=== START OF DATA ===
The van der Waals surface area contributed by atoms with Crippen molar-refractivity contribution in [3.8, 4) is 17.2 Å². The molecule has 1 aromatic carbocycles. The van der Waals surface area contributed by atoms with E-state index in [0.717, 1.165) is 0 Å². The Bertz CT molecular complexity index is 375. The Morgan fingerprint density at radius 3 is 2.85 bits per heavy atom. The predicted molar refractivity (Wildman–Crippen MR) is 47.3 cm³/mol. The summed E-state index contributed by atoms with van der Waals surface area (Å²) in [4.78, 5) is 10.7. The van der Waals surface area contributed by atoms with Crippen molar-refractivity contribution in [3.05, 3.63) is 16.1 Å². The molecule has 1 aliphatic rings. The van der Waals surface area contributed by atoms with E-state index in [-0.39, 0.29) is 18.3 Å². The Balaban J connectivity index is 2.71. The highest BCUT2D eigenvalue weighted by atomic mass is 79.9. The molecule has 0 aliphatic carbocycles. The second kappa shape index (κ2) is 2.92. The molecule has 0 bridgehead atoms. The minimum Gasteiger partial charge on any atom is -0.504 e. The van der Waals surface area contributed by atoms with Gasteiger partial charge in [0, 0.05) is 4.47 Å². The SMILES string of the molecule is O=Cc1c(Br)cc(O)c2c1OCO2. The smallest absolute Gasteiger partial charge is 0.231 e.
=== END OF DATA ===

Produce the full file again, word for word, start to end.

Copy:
The van der Waals surface area contributed by atoms with Crippen molar-refractivity contribution in [3.8, 4) is 17.2 Å². The molecule has 1 aromatic carbocycles. The van der Waals surface area contributed by atoms with E-state index in [0.717, 1.165) is 0 Å². The Bertz CT molecular complexity index is 375. The Morgan fingerprint density at radius 3 is 2.85 bits per heavy atom. The predicted molar refractivity (Wildman–Crippen MR) is 47.3 cm³/mol. The summed E-state index contributed by atoms with van der Waals surface area (Å²) in [4.78, 5) is 10.7. The van der Waals surface area contributed by atoms with Crippen molar-refractivity contribution in [3.05, 3.63) is 16.1 Å². The molecule has 1 aliphatic rings. The van der Waals surface area contributed by atoms with E-state index in [-0.39, 0.29) is 18.3 Å². The Balaban J connectivity index is 2.71. The highest BCUT2D eigenvalue weighted by atomic mass is 79.9. The molecule has 0 aliphatic carbocycles. The second kappa shape index (κ2) is 2.92. The molecule has 0 bridgehead atoms. The minimum Gasteiger partial charge on any atom is -0.504 e. The van der Waals surface area contributed by atoms with Gasteiger partial charge in [0, 0.05) is 4.47 Å². The SMILES string of the molecule is O=Cc1c(Br)cc(O)c2c1OCO2. The smallest absolute Gasteiger partial charge is 0.231 e.